Prior to 1969, GM had tilt steering columns in production, but these were typically only available in their luxury models. From 1969 on up, tilt columns were readily available in most GM vehicles. These new tilt columns featured the ignition in the column rather than on the dash. Since then, hot rodders, street rodders and every one in between uses the GM tilt column when they build their cars.
However great these columns are, they do have some inherent problems. After several years of use and abuse they tend to malfunction. The tilt no longer has any tension and you can literally lift the column up and down with a pinky. Should one attempt to drive the vehicle with such a tilt column, it can make for some scary moments when suddenly you find the steering wheel in a completely different location.
I asked a friend who happened to be a GM master mechanic about the floppy column syndrome. He said they fix those columns all the time and that that particular repair is the shop's bread and butter (meaning these mechanics fix it in less than an hour, while the customer ends up paying the shop's basic hourly rate and the mechanic gets to pocket the difference). Bread and butter baby, bread and butter. Let's butter our own bread and save about 100 bucks by doing this repair on our own.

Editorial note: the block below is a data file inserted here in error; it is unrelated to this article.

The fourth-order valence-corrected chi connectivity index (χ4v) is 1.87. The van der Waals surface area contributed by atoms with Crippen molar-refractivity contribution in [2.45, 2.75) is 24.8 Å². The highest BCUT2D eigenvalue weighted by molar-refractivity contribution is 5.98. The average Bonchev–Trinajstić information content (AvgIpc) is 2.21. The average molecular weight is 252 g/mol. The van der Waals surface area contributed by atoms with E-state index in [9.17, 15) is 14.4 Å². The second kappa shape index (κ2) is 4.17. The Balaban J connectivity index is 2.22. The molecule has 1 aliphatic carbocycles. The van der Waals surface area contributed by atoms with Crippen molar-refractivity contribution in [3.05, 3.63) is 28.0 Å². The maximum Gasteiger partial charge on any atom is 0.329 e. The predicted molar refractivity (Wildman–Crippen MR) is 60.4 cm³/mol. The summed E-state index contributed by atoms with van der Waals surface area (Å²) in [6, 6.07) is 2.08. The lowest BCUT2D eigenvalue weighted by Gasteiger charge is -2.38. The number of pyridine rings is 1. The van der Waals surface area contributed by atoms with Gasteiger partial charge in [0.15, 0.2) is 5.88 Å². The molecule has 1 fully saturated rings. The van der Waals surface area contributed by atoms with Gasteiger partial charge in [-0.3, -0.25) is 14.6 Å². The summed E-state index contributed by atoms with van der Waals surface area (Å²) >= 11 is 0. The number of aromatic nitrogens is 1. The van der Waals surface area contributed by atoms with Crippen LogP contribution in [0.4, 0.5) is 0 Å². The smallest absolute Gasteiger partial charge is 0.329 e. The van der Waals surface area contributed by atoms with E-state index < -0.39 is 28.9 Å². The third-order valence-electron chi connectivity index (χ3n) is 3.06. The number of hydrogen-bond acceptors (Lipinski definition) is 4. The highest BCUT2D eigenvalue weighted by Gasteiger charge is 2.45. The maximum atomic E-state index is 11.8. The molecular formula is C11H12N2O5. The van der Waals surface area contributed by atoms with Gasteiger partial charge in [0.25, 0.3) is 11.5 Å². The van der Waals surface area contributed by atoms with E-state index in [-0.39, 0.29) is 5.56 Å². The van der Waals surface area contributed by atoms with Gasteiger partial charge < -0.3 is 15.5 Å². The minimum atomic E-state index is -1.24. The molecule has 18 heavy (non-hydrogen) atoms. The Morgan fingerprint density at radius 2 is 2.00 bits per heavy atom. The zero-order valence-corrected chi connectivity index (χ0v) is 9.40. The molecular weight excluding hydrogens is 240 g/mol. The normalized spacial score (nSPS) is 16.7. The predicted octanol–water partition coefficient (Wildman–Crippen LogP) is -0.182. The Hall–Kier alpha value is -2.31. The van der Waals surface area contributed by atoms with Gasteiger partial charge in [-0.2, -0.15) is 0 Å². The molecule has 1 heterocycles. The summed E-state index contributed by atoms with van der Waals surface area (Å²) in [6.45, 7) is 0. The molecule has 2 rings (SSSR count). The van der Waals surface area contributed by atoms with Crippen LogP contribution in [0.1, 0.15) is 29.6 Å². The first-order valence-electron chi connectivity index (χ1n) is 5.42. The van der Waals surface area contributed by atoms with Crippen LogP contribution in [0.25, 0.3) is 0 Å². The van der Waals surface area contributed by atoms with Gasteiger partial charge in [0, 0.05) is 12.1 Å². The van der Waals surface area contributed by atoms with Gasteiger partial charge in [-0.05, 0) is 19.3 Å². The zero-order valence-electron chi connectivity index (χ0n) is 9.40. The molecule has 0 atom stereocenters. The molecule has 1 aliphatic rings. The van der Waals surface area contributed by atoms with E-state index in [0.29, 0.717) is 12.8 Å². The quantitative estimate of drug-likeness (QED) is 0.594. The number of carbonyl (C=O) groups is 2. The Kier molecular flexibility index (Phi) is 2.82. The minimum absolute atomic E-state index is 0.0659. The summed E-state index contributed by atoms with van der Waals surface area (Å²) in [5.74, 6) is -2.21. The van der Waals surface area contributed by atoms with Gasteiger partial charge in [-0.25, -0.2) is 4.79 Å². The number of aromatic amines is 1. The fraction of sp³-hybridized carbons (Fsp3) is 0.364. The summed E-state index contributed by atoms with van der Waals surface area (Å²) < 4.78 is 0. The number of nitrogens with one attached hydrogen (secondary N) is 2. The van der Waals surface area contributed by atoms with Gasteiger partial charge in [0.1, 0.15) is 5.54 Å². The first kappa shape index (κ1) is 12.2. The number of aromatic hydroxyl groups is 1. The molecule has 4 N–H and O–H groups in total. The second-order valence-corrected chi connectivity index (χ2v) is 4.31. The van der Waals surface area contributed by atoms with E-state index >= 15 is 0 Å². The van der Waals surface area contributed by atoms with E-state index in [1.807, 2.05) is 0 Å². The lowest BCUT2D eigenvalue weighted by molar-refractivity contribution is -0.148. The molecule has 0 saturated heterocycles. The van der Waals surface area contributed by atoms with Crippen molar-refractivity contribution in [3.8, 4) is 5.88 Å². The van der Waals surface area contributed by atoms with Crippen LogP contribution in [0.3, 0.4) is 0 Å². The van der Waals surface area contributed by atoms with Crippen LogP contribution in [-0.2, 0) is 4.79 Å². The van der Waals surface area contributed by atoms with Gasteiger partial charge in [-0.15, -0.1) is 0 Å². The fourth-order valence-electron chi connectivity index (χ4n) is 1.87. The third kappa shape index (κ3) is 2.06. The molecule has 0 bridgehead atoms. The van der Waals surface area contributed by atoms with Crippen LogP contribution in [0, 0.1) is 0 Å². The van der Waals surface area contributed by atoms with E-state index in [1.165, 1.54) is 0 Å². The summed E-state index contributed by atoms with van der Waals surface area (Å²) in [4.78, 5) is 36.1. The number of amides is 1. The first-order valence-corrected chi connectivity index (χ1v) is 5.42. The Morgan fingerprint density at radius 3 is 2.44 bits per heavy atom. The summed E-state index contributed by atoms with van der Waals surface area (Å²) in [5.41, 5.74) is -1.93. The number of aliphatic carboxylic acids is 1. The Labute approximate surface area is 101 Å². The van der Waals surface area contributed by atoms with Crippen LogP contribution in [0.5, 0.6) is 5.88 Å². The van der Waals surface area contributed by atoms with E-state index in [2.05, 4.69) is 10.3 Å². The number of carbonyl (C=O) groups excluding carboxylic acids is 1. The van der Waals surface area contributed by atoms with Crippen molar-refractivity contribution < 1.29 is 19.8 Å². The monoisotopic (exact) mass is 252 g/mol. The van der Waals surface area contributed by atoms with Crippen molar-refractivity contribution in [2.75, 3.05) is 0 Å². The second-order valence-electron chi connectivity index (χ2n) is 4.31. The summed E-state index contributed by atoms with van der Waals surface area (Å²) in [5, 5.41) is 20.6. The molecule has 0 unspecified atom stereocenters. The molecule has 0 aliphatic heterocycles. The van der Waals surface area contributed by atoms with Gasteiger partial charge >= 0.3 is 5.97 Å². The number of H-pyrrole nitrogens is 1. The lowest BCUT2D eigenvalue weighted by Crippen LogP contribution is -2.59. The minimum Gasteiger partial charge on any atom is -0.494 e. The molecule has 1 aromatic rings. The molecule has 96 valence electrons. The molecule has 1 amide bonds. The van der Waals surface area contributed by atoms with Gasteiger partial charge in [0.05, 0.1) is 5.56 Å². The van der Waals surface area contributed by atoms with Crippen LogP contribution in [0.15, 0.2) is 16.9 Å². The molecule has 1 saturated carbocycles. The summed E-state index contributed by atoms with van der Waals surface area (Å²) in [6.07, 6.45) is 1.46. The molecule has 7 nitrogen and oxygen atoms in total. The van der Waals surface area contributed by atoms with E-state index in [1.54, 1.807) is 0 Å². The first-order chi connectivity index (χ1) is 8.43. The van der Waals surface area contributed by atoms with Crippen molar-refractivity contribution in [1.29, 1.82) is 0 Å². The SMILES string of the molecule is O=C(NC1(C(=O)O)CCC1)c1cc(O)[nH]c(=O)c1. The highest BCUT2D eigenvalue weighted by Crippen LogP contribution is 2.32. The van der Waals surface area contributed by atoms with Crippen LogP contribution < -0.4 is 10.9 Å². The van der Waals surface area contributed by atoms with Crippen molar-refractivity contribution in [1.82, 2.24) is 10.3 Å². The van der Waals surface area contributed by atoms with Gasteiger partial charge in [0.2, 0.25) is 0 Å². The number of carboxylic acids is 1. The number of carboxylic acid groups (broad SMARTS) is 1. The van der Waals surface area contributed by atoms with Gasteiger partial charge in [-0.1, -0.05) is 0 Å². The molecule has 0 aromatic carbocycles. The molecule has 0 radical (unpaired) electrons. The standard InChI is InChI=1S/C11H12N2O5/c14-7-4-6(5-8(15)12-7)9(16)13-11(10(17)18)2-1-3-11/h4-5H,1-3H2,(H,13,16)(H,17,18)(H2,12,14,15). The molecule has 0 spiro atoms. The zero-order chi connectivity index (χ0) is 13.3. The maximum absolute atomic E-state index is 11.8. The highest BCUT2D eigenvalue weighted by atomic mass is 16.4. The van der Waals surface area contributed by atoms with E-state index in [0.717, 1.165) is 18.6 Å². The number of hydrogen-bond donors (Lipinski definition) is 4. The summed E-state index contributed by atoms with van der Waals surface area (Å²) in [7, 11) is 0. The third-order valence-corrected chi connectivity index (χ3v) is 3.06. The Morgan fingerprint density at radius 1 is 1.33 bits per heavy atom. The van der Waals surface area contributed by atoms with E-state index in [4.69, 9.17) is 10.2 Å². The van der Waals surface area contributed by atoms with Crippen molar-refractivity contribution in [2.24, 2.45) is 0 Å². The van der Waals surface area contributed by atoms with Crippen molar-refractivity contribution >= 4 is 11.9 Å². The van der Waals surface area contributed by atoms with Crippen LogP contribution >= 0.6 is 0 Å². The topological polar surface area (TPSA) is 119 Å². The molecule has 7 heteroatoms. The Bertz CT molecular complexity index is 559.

Our pals at Harrison's Restorations in Upland, California, gave us a step-by-step tutorial on how it's done without having to remove the column from the vehicle. The idea of breaking down a steering column can be a bit intimidating if you've never done it before. Keep in mind that the parts in these columns are layered like a cake. It might help to put them in the order in which you removed them, and if you have a digital camera, taking a snap shot of every part as it looks before disassembly is a valuable reference tool.
Before you start any work, disconnect the battery. The next obvious step is to start the process of removing the steering wheel.
After the wheel is gone, remove the wheel hub.
This is the horn relay and wiring; remove it and set it to the side.
This is where the lock plate tool gets used. The lock plate is compressed against the spring, which allows you to remove that little retaining ring. Notice the red arrow pointing it out.
Remove the spring and the canceling cam. Lay them out in order on a bench if it helps keep track of their order.
Don't lose that retaining ring. We don't think the guy at the local parts counter would ever be able to find this in his computer, especially when they ask questions like: Does it have air conditioning?
Remove the emergency flasher knob and the signal lever.